Pippard "Classical Thermodynamics" is one of the seminal books on thermodynamics. It is short (160 pages) and difficult. There are very few applications to illustrate the ideas, but it attempts to present the bare theory with something approaching mathematical rigor. As far as I know, there was only one edition, in 1957, although it was reprinted many times.

Callen "Thermodynamics" is the second seminal text. I know the first edition, from 1960, but there was a second edition, much later. Like Pippard, Callen deals almost exclusively with macroscopic thermodynamics, but he uses a completely novel approach, that he calls a postulational approach. I think this is not a good first book on thermodynamics, but, as a way of shaking up your ideas when you think you have understood thermodynamics, it is excellent. I have usually borrowed some of his ideas on equilibrium conditions in my lectures.

Morse "Thermal Physics" is similar in scope and order of presentation to Crawford, but there is less discussion of the phenomena and the arguments are presented at a higher intellectual level. I view it as a graduate text.

Reif "Statistical and Thermal Physics" is the first book on this list that is purely a book on Statistical Mechanics. (There is one short section in which the laws of thermodynamics are discussed.) Published in 1965 (I don't think there was another edition), it is still widely used, but most often as a graduate text. Reif also wrote a much more elementary book "Statistical Physics" as the fifth volume of the Berkeley Physics series.

Wannier "Statistical Physics". A fairly conventional development of statistical mechanics. Wannier was an excellent writer. He also wrote a good but out of print book on solid state physics. Wannier gave his name to the Wannier function, heavily used nowadays in density functional calculations, and he came close to solving the two-dimensional Ising model before Onsager did. One merit of this book is that you can buy a Dover reprint for $11.95.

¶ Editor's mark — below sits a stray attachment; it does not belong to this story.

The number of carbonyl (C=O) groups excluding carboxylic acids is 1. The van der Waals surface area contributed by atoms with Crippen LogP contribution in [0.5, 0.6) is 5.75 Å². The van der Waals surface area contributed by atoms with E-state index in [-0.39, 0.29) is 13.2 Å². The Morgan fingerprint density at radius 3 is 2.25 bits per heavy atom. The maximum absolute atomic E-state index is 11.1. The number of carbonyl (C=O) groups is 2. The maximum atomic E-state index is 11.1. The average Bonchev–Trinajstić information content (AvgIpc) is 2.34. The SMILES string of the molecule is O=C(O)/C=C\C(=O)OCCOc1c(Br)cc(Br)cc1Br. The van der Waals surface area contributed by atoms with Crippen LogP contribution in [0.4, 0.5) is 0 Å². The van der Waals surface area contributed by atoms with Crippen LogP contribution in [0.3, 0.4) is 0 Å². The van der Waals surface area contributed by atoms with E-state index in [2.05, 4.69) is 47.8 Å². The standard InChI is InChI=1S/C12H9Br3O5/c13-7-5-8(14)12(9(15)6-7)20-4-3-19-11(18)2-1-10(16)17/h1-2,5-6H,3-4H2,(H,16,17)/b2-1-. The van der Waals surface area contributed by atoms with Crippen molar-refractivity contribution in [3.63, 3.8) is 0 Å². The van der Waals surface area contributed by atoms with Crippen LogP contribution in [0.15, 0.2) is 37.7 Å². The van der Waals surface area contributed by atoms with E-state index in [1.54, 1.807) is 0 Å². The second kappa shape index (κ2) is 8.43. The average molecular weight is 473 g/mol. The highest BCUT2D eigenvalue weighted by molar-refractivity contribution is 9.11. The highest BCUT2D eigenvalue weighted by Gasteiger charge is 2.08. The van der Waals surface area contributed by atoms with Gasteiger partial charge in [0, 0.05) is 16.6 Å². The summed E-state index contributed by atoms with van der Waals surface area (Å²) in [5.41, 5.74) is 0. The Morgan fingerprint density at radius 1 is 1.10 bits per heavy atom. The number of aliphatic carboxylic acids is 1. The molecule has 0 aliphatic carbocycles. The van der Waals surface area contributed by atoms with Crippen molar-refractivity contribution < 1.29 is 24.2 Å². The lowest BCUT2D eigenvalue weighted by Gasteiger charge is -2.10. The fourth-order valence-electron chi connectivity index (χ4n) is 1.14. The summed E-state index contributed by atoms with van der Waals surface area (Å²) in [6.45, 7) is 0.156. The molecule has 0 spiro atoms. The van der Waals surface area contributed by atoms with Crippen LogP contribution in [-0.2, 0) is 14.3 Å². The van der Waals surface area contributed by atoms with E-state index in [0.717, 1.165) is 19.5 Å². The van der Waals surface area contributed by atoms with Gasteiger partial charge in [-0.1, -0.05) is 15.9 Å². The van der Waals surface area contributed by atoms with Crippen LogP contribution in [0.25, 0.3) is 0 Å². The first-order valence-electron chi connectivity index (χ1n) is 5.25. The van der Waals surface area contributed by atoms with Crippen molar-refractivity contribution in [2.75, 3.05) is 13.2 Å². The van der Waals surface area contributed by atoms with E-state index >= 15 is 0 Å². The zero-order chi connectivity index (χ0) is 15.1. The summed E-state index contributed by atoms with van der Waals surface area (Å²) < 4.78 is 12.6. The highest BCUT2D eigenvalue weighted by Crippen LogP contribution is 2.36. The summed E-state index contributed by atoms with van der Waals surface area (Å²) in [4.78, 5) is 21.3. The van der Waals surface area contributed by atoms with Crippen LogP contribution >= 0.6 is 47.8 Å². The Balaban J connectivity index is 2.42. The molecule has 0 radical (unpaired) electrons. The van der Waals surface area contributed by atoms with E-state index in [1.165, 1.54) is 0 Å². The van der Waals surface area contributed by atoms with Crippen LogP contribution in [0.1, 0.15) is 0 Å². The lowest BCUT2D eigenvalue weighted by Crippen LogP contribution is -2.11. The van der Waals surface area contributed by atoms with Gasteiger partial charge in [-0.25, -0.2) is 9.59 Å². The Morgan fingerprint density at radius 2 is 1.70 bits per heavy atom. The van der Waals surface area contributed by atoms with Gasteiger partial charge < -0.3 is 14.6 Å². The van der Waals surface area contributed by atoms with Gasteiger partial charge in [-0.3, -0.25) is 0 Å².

Non-traditional approach

Kittel and Kroemer "Thermal Physics". Kittel wrote the first edition of this, in 1969, and Kroemer co-authored the second edition, in 1980. (This is the same Herbert Kroemer that won the Nobel Prize in 2000.) This has been a very widely used book for the last twenty years, although last year the book store told me it was out of print. It deals almost exclusively with statistical mechanics, with one chapter that derives the laws of thermodynamics. The methods used to derive the statistical distribution laws were very novel when the first edition was published, quite different from the counting techniques used in the earlier books. For me, this is still slightly controversial. The problems at the ends of chapters are excellent.

Stowe "Statistical Mechanics and Thermodynamics". I am less familiar with this than any of the other books listed. It appeared in 1984. In some ways it follows the conventional format, treating Classical Thermodynamics and then Statistical Mechanics, but, before any of this there is a discussion of small systems and ideas from statistics, and the treatment of thermodynamics makes use of these ideas rather than taking a purely macroscopic approach. One reason for looking at it is that Dan Schroeder (see below) credits it as one of his inspirations.